To encourage private actions for damages in antitrust cases some jurisdictions subtract a fraction of the redress from the fine. We analyze the effectiveness of this policy. Such a rebate does not encourage settlement negotiations that would otherwise not occur. If, however, the parties settle without the rebate, the introduction of the reduction increases the settlement amount, yet at the price of reduced deterrence for those wrongdoers who are actually fined. Under a leniency program the rebate has no effect on the leniency applicant: she doesn’t pay a fine that can be reduced. The overall effect of a fine reduction on deterrence is, therefore, negative.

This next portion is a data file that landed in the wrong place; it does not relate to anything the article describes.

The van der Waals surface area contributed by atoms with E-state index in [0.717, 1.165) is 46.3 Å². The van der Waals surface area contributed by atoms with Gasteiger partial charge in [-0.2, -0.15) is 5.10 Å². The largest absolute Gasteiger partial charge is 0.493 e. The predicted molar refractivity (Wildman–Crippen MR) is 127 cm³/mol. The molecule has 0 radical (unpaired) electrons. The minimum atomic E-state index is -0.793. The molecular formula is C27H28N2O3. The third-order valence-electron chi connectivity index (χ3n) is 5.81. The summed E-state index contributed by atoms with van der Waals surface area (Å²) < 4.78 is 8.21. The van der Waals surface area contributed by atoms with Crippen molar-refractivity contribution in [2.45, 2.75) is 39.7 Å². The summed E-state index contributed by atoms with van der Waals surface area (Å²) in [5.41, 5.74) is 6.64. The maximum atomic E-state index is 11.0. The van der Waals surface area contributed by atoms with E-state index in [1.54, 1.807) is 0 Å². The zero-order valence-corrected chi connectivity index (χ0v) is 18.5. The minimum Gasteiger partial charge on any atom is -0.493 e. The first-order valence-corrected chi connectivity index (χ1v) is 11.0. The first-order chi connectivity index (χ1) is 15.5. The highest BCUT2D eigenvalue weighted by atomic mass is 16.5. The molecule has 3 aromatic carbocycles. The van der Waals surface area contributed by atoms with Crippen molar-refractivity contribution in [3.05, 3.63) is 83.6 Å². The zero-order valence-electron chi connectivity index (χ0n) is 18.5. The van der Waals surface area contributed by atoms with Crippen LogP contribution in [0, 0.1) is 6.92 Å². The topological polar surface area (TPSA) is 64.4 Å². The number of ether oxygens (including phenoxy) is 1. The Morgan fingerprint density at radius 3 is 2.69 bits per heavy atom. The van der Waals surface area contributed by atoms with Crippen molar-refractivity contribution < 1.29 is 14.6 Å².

Previous article Private enforcement in the UK: Effective redress for consumers? Next article Tackling pass-on in cartel cases: A comparative analysis of the interplay between damages law and economic insights